Preptober: Making A Plan

Preptober is one of my favorite times of the year because it’s full of possibility. Sure, NaNoWriMo is looming on the horizon, but for now we get to do all of the planning, which means fun spreads in my bullet journal and brainstorming.

To start with, here’s how I set up my main Preptober spread:

I separated my Preptober tasks into three sections.

1. Publishing Research

My first step is to evaluate the market so that I can get a feel for my potential audience. This will affect how I write, and so I want to get it out of the way before I actually begin the writing process next month. Tasks include making an audience profile, looking up Amazon keywords and categories of similar works in my chosen genre (more on that later!), niching down if possible depending on my Amazon research, and considering pricing and formats for the final work. I know it seems like a lot to do before I even start writing, but making an end goal helps me visualize the work being done and gives me motivation that will help me when I inevitably hit a writing slump.

2. Plot & Content

This is the fun one, where I get to storyboard my project and set the initial framework for the outline. The outline itself will come later this month, but this is building what is called an “elevator pitch.” The idea is that you find yourself on an elevator with a literary agent who asks you what your book is about, and you have the duration of the elevator ride to convince her that your book is worth reading. Starting with your elevator pitch can help you home your writing goals and maybe even find some holes in your early planning. Monthly tasks for this section include refining and expanding a rough outline, creating a description for the project using the snowflake method (which I’ll go into later), creating character sheets and boards, and creating setting sheets and boards. I’ll link to the posts once they exist.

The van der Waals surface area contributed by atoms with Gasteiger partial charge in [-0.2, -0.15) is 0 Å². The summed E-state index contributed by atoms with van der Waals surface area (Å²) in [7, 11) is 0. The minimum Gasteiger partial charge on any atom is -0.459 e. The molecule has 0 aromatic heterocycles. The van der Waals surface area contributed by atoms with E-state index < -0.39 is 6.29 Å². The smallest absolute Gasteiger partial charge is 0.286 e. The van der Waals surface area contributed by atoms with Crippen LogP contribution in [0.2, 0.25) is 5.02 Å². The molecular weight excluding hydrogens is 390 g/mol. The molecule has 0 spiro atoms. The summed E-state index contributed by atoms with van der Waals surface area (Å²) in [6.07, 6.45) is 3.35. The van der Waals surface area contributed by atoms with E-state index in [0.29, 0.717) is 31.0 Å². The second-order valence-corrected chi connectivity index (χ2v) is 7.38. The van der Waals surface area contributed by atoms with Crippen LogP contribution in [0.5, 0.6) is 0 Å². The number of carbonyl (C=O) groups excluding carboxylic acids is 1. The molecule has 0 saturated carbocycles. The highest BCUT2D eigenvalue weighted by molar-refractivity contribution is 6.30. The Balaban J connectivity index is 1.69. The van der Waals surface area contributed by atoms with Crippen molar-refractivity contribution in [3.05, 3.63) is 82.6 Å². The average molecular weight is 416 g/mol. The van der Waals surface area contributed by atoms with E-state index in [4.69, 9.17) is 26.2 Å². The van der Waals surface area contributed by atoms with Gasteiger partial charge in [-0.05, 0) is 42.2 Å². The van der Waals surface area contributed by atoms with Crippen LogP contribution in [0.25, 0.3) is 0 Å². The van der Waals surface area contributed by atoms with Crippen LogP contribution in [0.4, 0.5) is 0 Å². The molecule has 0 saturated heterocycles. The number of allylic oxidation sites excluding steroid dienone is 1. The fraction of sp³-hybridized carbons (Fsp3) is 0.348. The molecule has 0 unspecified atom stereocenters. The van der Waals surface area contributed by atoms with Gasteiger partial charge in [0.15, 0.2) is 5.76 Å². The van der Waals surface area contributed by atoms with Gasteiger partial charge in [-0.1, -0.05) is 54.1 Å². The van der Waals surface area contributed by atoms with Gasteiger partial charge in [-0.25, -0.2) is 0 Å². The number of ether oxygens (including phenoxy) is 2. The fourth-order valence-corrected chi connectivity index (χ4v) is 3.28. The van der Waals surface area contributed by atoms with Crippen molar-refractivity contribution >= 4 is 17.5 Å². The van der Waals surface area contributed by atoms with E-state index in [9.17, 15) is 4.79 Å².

3. Create Google Doc for Start

I always set up my virtual workspace before I start writing, and I’ll want to hit the ground running in November. For me, this means establishing a Google Doc so that I can work on my project from anywhere. People call me crazy, but I do the majority of my writing on my phone, which means that I need my document to be portable. Tasks for this section include making the document available offline, adding my outline with pacing established, setting up headers and a table of contents for easier navigation, and of course general formatting like font, spacing, and page numbers.

This spread will be my go-to dashboard for all things Preptober 2021, and I’ll get to cross things off as I complete each task.

What do you think? Are you going to join in on NaNoWriMo this year? How do you approach Preptober? Let me know in the comments!


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